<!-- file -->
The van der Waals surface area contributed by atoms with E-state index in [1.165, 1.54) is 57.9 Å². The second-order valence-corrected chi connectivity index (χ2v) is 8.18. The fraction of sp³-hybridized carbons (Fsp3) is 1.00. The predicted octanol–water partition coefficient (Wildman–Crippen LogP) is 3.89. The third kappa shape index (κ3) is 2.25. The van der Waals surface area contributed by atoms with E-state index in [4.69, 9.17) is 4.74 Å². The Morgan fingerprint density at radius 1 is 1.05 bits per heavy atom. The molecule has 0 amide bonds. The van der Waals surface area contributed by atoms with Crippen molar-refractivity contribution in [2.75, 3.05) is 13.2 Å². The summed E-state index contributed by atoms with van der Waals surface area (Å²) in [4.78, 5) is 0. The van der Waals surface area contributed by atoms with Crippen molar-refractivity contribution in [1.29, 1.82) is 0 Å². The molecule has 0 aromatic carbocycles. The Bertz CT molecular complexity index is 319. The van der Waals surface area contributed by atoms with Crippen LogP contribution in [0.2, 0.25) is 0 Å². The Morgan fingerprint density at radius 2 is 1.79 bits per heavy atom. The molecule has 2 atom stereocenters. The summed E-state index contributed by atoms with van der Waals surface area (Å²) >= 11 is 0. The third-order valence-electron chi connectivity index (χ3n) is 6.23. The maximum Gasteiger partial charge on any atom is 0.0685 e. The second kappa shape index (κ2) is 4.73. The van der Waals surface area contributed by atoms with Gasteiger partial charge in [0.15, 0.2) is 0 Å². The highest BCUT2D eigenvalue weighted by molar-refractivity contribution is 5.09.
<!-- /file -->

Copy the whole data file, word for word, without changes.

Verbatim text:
The van der Waals surface area contributed by atoms with E-state index in [1.165, 1.54) is 57.9 Å². The second-order valence-corrected chi connectivity index (χ2v) is 8.18. The fraction of sp³-hybridized carbons (Fsp3) is 1.00. The predicted octanol–water partition coefficient (Wildman–Crippen LogP) is 3.89. The third kappa shape index (κ3) is 2.25. The van der Waals surface area contributed by atoms with E-state index in [4.69, 9.17) is 4.74 Å². The Morgan fingerprint density at radius 1 is 1.05 bits per heavy atom. The molecule has 0 amide bonds. The van der Waals surface area contributed by atoms with Crippen molar-refractivity contribution in [2.75, 3.05) is 13.2 Å². The summed E-state index contributed by atoms with van der Waals surface area (Å²) in [4.78, 5) is 0. The van der Waals surface area contributed by atoms with Crippen molar-refractivity contribution in [1.29, 1.82) is 0 Å². The molecule has 0 aromatic carbocycles. The Bertz CT molecular complexity index is 319. The van der Waals surface area contributed by atoms with Crippen LogP contribution in [0.2, 0.25) is 0 Å². The Morgan fingerprint density at radius 2 is 1.79 bits per heavy atom. The molecule has 2 atom stereocenters. The summed E-state index contributed by atoms with van der Waals surface area (Å²) >= 11 is 0. The third-order valence-electron chi connectivity index (χ3n) is 6.23. The maximum Gasteiger partial charge on any atom is 0.0685 e. The second kappa shape index (κ2) is 4.73. The van der Waals surface area contributed by atoms with Gasteiger partial charge in [0.15, 0.2) is 0 Å². The highest BCUT2D eigenvalue weighted by molar-refractivity contribution is 5.09.